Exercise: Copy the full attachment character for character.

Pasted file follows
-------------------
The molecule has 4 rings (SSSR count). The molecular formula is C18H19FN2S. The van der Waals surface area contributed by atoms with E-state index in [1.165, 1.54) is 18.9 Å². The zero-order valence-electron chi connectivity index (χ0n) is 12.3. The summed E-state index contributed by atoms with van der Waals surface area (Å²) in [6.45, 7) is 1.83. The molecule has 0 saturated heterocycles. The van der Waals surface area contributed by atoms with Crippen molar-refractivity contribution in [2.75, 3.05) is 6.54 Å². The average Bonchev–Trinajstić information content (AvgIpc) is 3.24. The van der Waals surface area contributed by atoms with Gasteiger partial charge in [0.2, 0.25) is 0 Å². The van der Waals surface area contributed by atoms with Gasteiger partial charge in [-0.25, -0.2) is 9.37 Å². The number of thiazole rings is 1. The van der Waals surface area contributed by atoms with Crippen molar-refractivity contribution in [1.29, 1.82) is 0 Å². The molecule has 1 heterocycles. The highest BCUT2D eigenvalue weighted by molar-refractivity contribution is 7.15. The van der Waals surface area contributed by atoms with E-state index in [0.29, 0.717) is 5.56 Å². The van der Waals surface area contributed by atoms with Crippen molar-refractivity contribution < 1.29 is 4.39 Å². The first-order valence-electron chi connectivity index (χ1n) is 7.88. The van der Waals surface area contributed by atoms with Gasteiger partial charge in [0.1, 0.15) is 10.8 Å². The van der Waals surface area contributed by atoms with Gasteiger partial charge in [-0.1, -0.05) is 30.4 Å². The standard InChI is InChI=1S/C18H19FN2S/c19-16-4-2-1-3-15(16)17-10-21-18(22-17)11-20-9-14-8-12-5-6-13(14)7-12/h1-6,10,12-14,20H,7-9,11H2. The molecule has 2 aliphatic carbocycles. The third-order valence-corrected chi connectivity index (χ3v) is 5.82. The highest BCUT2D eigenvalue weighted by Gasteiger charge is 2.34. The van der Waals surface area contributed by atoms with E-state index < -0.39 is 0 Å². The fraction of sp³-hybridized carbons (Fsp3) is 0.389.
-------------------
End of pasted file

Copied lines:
The molecule has 4 rings (SSSR count). The molecular formula is C18H19FN2S. The van der Waals surface area contributed by atoms with E-state index in [1.165, 1.54) is 18.9 Å². The zero-order valence-electron chi connectivity index (χ0n) is 12.3. The summed E-state index contributed by atoms with van der Waals surface area (Å²) in [6.45, 7) is 1.83. The molecule has 0 saturated heterocycles. The van der Waals surface area contributed by atoms with Crippen molar-refractivity contribution in [2.75, 3.05) is 6.54 Å². The average Bonchev–Trinajstić information content (AvgIpc) is 3.24. The van der Waals surface area contributed by atoms with Gasteiger partial charge in [0.2, 0.25) is 0 Å². The van der Waals surface area contributed by atoms with Gasteiger partial charge in [-0.25, -0.2) is 9.37 Å². The number of thiazole rings is 1. The van der Waals surface area contributed by atoms with Crippen molar-refractivity contribution in [1.29, 1.82) is 0 Å². The molecule has 1 heterocycles. The highest BCUT2D eigenvalue weighted by molar-refractivity contribution is 7.15. The van der Waals surface area contributed by atoms with E-state index in [0.29, 0.717) is 5.56 Å². The van der Waals surface area contributed by atoms with Crippen molar-refractivity contribution < 1.29 is 4.39 Å². The first-order valence-electron chi connectivity index (χ1n) is 7.88. The van der Waals surface area contributed by atoms with Gasteiger partial charge in [0.1, 0.15) is 10.8 Å². The van der Waals surface area contributed by atoms with Gasteiger partial charge in [-0.1, -0.05) is 30.4 Å². The standard InChI is InChI=1S/C18H19FN2S/c19-16-4-2-1-3-15(16)17-10-21-18(22-17)11-20-9-14-8-12-5-6-13(14)7-12/h1-6,10,12-14,20H,7-9,11H2. The molecule has 2 aliphatic carbocycles. The third-order valence-corrected chi connectivity index (χ3v) is 5.82. The highest BCUT2D eigenvalue weighted by Gasteiger charge is 2.34. The van der Waals surface area contributed by atoms with E-state index < -0.39 is 0 Å². The fraction of sp³-hybridized carbons (Fsp3) is 0.389.